Marsha Neville

‘A hell of a year’ sees early close to harvest

THIS year’s sugar cane harvest wound up on the weekend, nearly two months earlier than most years.

“I’ve been here for 50 years and this is the earliest I’ve ever seen,” said farmer and chairman of the Tweed Canegrowers’ Association Robert Quirk.

“It’s mainly because of the floods in March-April.

“It’s been a hell of a year.

“Sugar cane needs sunlight to grow. For the first four months of the year it didn’t grow.”

Compounding the shock for growers was that most thought they had a far-heavier crop than was the case.

“It looked like the crop was there,” said Mr Quirk.

“But we estimated 25 per cent more than was, there and there’s some pretty experienced people.

“It had the height but not the stalk.”

However Mr Quirk said sugar content was up so for most farmers; “It’s not a total disaster”.

Tweed growers, he said, would also benefit from higher domestic sugar prices for their crop due to high world prices.

He conceded that delays in some farmers being paid by the NSW Sugar Milling Co-operative were “a concern”, but hoped that was being overcome. Some growers have said they are still waiting on delayed cheques and are fearful of not getting their money before Christmas.

“The co-operative is doing as much as it can to get money into the pockets of growers as soon as possible, but they have to get it first,” said Mr Quirk.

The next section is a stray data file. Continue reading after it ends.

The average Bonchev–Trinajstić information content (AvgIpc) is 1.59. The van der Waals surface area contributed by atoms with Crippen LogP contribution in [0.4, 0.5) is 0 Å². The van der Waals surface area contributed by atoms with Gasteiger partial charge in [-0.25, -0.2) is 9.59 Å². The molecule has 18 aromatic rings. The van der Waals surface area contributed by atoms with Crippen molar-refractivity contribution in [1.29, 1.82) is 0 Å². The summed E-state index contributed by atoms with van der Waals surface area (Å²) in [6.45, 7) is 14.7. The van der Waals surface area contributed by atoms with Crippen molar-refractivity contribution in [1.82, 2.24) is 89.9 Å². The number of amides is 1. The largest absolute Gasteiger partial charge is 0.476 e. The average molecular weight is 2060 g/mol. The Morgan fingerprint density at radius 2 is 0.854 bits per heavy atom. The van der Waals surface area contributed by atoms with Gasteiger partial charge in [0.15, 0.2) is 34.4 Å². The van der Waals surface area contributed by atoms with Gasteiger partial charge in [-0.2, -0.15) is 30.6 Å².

He said he would be meeting with co-operative management, including chief executive Chris Connor, next week about the issue and proposals by the Maryborough Sugar Factory to buy into the co-operative.

That injection of cash is expected to help the co-operative improve the efficiency of its co-generation electricity plants at Condong and Broadwater, which are understood to have been struggling to process green cane, burning the residue for power generation.

Mr Connor last week confirmed the co-operative was “looking at restructuring to inject equity into the business”.

Mr Quirk understood talks with the Maryborough Sugar Factory were on-going but, “at the end of the day”, management would have to come back to farmers to “get an okay”.

It could mean the end of the traditional co-operative.

“Some of us older blokes aren’t all that happy about it, but it might be the way forward,” Mr Quirk said.



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